Walking to Pip’s

Dear Liza,

Dry, grey skies

The New Year is upon us, and all the good intentions that come with new beginnings. We have had some unseasonably dry weather of late, so Grandpa Nelson and I took one of our long walks.

Beautiful old Franklin High School

We walked north through the lovely, historic Laurelhurst neighborhood, with its Craftsman style homes, century old maple trees, and complicated Christmas decorations. For a while, the bright overcast made everything look like it was being filmed in black and white.

We crossed the noisy Banfield Freeway and stopped for a snack and Cold Buster juice at Whole Foods, then continued north to one of my favorite streets in Portland: Kilckitat Street! Yes, this is the same street that Romona Quimby, the young heroine of Beverly Cleary’s stories, lived on. It still has the working class, family friendly feel it had back in the 1950s when the stories were written.

When we got to Pip’s Doughnuts and House made Chai, the first thing we noticed was that the bus stop in front of the shop had been destroyed. The metal bench and sign posts were literally laying in a heap on the curb. That looked like bad news.

Uh Oh….

Looking past that, we saw that the wall of the doughnut shop had been boarded up. More bad news.

More uh oh…

But looking just to the left, we saw the good news. A line of people out the door, happily waiting for fresh cooked Pip’s Doughnuts. All was well, after all.

All is well! Doughnuts!

It seems that during the night, a drunk driver had veered off the street and into the shop, breaking a window but missing the door, the supporting pillar, the equipment, and even the guitar hung on the wall. It could have been a disaster, but it was mostly an inconvenience to the owners.

More good news! People love Pip’s, and hundreds came by to make sure the business continued. They are the sort of ecologically- conscious, community- centeric business that help make Portland what it is.

We enjoyed way too many doughnuts, then headed back towards home.

Not so bad inside!
We love their ecological and social consciousness…
And their doughnuts!

Our short winter day made for a pretty sunset sky at not quite 4:00, and we got home in time for leftover chili and some British Baking Show before falling into an exhausted, happy sleep.

Good bye, Sun!

Love,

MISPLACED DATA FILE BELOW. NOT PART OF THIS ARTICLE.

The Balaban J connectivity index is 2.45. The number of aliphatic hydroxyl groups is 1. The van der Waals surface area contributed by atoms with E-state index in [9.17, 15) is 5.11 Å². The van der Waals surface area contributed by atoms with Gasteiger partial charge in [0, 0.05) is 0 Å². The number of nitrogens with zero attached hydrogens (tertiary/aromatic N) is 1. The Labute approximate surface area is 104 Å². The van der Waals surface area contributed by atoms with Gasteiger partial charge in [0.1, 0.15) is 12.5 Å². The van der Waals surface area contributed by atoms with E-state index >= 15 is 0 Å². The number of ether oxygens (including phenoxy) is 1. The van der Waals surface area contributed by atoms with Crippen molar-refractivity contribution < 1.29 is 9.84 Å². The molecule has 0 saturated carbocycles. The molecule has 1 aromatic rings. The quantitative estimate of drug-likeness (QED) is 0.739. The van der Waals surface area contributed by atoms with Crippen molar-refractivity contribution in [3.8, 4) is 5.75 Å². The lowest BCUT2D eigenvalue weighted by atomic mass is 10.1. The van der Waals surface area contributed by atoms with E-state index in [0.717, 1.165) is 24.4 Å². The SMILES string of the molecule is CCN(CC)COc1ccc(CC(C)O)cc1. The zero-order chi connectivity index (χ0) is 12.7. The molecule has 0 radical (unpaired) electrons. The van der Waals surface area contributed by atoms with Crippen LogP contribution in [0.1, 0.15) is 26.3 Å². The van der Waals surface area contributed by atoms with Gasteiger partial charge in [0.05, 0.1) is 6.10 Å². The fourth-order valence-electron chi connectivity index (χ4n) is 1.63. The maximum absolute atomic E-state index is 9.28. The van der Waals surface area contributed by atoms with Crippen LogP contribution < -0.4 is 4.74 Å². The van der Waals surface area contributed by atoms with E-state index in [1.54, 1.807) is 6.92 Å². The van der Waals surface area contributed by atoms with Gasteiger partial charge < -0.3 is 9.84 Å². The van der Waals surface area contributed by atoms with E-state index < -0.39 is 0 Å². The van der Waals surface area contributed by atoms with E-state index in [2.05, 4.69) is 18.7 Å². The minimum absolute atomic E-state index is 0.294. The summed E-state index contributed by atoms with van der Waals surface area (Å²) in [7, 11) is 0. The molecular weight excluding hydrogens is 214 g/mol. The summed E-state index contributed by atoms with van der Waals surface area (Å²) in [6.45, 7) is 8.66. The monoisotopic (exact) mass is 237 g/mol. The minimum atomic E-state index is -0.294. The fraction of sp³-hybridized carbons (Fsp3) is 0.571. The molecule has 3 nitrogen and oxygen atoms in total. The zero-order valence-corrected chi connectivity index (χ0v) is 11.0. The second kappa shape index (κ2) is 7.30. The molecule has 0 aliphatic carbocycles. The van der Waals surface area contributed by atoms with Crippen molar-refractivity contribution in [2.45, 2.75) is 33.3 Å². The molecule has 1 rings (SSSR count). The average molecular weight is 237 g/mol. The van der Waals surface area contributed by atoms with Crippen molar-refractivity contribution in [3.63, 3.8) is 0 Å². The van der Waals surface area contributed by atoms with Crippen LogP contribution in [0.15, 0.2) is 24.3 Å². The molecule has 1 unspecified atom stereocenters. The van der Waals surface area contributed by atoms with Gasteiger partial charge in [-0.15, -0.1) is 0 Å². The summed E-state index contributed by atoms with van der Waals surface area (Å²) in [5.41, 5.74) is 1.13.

Grandma Judy

Klickitat Street

Dear Liza,

The other day I told you about our busy day at Pip’s Doughnuts, IKEA and Costco. There was another exciting part of that day. We drove down Klickitat Street!

I know you haven’t read them yet, but there is a wonderful series of books by Beverly Cleary that all happen on Klickitat Street. Henry Huggins, his dog Ribsy and neighbors Beezus and Ramona Quimby have lots of adventures. For many years I didn’t know that it was a real street in a real place, but it sure is!

Beverly Cleary herself grew up in this northeast section of Portland, on 37th Street just down a bit. She was labeled a low reader in first grade, and as she said, “To be in the Blackbird group was to be disgraced.” Her own school librarian encouraged her and she had caught up by third grade, and was told by her sixth grade teacher that she should be an author. Mrs. Cleary grew up to be a children’s librarian who was frustrated because there weren’t enough books that really interested children. She began writing and published her first book, “Henry Huggins”, in 1950. That is six years before I was even born!

Beverly Cleary used her own childhood as a model for her stories, which deal with the everyday joys and dilemmas of childhood. They are funny for children and adults and feel very real in their approach to family life. She liked the name Klickitat because it reminded her of the sound of knitting needles.

Today, Klickitat Street is still in the middle of a pretty part of the city, a neighborhood called Roseway, far enough out from Downtown to be quiet but still very busy. The street is one of the most heavily used of the “Bicycle Throughways” in Portland, roads that are signed for bikes and where car traffic is discouraged. These throughways make biking much safer and more fun.

Today I have been writing letters to friends, reading one of my favorite books, Robert Heinlein’s “Stranger in a Strange Land”, and listening to the crows. This afternoon Grandpa Nelson and I will ride our bikes to see cousins Jasper and Kestrel be in a circus from their summer camp. I am sure enjoying life up here in Portland!

Love,

Grandma Judy